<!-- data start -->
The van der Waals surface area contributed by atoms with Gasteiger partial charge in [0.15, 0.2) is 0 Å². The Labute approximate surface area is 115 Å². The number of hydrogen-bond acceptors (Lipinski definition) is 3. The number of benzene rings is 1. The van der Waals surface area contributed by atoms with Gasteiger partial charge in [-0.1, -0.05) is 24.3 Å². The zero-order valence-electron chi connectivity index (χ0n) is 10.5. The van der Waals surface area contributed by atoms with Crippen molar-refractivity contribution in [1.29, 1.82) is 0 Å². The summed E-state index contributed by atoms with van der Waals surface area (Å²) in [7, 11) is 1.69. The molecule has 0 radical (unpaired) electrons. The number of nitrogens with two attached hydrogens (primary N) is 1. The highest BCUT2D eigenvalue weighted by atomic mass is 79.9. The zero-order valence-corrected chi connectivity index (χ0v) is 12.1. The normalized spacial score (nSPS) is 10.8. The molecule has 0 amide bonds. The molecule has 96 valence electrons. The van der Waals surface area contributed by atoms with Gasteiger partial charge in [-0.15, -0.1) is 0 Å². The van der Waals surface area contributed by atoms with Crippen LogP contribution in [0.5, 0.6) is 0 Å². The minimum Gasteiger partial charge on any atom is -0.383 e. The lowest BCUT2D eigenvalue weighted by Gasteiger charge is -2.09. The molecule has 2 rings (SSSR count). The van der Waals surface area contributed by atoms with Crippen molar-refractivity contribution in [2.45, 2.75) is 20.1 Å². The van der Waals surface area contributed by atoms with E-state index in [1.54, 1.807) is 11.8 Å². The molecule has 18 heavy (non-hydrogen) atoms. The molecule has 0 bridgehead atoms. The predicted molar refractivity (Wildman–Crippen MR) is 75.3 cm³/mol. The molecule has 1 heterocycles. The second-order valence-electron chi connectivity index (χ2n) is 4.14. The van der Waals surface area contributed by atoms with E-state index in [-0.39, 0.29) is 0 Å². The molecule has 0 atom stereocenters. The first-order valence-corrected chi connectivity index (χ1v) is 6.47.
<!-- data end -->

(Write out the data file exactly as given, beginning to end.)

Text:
The van der Waals surface area contributed by atoms with Gasteiger partial charge in [0.15, 0.2) is 0 Å². The Labute approximate surface area is 115 Å². The number of hydrogen-bond acceptors (Lipinski definition) is 3. The number of benzene rings is 1. The van der Waals surface area contributed by atoms with Gasteiger partial charge in [-0.1, -0.05) is 24.3 Å². The zero-order valence-electron chi connectivity index (χ0n) is 10.5. The van der Waals surface area contributed by atoms with Crippen molar-refractivity contribution in [1.29, 1.82) is 0 Å². The summed E-state index contributed by atoms with van der Waals surface area (Å²) in [7, 11) is 1.69. The molecule has 0 radical (unpaired) electrons. The number of nitrogens with two attached hydrogens (primary N) is 1. The highest BCUT2D eigenvalue weighted by atomic mass is 79.9. The zero-order valence-corrected chi connectivity index (χ0v) is 12.1. The normalized spacial score (nSPS) is 10.8. The molecule has 0 amide bonds. The molecule has 96 valence electrons. The van der Waals surface area contributed by atoms with Gasteiger partial charge in [-0.15, -0.1) is 0 Å². The van der Waals surface area contributed by atoms with Crippen LogP contribution in [0.5, 0.6) is 0 Å². The minimum Gasteiger partial charge on any atom is -0.383 e. The lowest BCUT2D eigenvalue weighted by Gasteiger charge is -2.09. The molecule has 2 rings (SSSR count). The van der Waals surface area contributed by atoms with Crippen molar-refractivity contribution in [2.45, 2.75) is 20.1 Å². The van der Waals surface area contributed by atoms with E-state index in [1.54, 1.807) is 11.8 Å². The molecule has 18 heavy (non-hydrogen) atoms. The molecule has 0 bridgehead atoms. The predicted molar refractivity (Wildman–Crippen MR) is 75.3 cm³/mol. The molecule has 1 heterocycles. The second-order valence-electron chi connectivity index (χ2n) is 4.14. The van der Waals surface area contributed by atoms with E-state index in [-0.39, 0.29) is 0 Å². The molecule has 0 atom stereocenters. The first-order valence-corrected chi connectivity index (χ1v) is 6.47.